she clearly voted to discriminate against an entire class of San Antonio
residents and visitors – LGBT people – while voting to support
protections for veterans (many of whom are LGBT as well).
We need a mayor who will wear the mantle of outgoing Mayor Julian Castro
and continue to passionately believe that “there are no second-class
citizens in San Antonio”.
It is no solace to me and to my community that Taylor has pledged she
would do nothing to dismantle the NDO if she is appointed mayor. If anything,
the NDO is incomplete. It may be fully inclusive, but it is far from being
comprehensive. We still need a process of some kind, whether a commission
or a city staff member, for handling discrimination complaints that arise
from public accommodations and city contractor settings.
We also need to add protections for ALL classes in citywide employment
– which would include private employers of 15 or more employees
doing business in the city. Such protections already exist for most classes
under federal and state law and the cities of Austin, Dallas, Fort Worth,
and most recently, Houston, have citywide employment covered in their
LGBT-inclusive Non Discrimination Ordinances.
In San Antonio, we don't even include race, color, religion, gender, disability
or any of the other heretofore recognized categories in citywide employment.
We need a mayor who will be open to expanding our NDO, not just upholding
the half loaf of an NDO we presently have.
Finally, Taylor's vote against including LGBT protections in the NDO is
out of step with most African-American political leaders, from President
Obama to her own State Representative, Ruth Jones McClendon, who signed
a letter strongly supporting the NDO. She is also out of step with prominent
African-American civil rights organizations, like the NAACP, which are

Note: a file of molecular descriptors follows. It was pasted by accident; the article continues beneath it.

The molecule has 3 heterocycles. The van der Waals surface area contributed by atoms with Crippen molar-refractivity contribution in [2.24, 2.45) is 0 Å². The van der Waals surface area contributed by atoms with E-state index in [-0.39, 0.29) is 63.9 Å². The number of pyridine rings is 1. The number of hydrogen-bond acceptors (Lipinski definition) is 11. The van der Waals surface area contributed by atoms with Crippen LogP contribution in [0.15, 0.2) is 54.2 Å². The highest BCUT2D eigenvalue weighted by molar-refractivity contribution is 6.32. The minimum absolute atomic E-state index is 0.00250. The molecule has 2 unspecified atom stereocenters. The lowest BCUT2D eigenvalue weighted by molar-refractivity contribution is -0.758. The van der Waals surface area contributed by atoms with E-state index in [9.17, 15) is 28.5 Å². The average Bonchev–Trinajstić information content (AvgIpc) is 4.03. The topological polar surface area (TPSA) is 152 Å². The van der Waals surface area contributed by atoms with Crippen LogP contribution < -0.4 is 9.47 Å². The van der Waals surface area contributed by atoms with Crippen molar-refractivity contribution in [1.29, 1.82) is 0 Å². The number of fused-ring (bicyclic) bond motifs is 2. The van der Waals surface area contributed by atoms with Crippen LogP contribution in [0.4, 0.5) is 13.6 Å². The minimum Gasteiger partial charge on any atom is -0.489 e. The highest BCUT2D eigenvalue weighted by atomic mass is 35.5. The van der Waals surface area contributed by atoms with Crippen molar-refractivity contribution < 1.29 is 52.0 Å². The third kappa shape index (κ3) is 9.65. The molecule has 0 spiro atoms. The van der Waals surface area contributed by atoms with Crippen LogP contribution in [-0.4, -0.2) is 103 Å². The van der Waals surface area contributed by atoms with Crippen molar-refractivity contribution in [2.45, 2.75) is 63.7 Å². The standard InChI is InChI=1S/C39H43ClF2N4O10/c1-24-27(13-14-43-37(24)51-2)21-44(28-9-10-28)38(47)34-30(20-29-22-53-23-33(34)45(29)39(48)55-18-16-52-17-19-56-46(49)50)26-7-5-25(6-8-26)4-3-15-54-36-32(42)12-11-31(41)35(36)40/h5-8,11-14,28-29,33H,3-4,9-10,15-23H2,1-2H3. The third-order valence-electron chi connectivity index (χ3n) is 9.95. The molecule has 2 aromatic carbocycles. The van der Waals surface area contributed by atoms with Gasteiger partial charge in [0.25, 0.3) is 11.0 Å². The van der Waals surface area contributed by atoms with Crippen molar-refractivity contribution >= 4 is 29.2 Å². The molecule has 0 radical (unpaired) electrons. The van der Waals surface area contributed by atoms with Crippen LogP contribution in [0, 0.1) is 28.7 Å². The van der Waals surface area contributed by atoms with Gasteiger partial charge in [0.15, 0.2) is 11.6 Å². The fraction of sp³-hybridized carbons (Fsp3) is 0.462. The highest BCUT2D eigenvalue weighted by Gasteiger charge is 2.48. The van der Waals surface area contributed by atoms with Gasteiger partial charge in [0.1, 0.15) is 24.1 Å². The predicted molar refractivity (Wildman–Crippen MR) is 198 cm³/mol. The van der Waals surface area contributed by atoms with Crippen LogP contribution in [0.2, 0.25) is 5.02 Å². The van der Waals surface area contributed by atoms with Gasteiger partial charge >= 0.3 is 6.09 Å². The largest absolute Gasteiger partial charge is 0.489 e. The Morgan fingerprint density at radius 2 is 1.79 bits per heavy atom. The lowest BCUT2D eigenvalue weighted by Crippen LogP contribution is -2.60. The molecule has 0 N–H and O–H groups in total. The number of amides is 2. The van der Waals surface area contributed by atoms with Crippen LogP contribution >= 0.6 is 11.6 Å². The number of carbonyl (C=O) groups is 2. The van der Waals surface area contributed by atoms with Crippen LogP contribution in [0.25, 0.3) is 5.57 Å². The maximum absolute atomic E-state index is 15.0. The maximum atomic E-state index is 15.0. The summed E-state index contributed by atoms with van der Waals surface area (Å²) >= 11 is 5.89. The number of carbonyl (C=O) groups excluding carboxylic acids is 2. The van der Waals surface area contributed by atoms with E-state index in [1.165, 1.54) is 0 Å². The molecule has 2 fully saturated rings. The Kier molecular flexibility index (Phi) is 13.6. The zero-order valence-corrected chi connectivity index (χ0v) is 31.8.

strong supporters of LGBT-inclusive nondiscrimination laws and policies.
While it would be historic for the first African-American woman to become
mayor of San Antonio, Ivy Taylor is not that person because she does not
meet the test of being a leader who will fairly represent the interest
of all San Antonians.
Therefore, I firmly believe that the person who is appointed interim mayor
be someone who voted for and/or is supportive of the NDO and is open to
expanding its reach and effectiveness. We need a mayor who will openly
embrace and ensure that San Antonio is a city that treats all its residents
and visitors with fairness, respect and equality.
balk at idea of Ivy Taylor as interim mayor
QSanAntonio, June 16, 2014
Political activists in the LGBT community say they are concerned by the
news that City Councilwoman Ivy Taylor may be the frontrunner for the
post of interim mayor after Mayor Julian Castro leaves San Antonio to
take a position in President Obama's cabinet.
Look To The Future, Not the Past
By Randy Bear, Bexar Left and Right, June 17, 2014
It seems that some within our city’s LGBT community don’t
seem to be able to move past a vote taken almost a year ago with regards
to the non-discrimination ordinance. One of the potential candidates for
interim mayor, Councilwoman Ivy Taylor, is being rejected, not because
of her work on council, but because of her vote on the ordinance, as if
that one vote completely defined her council career.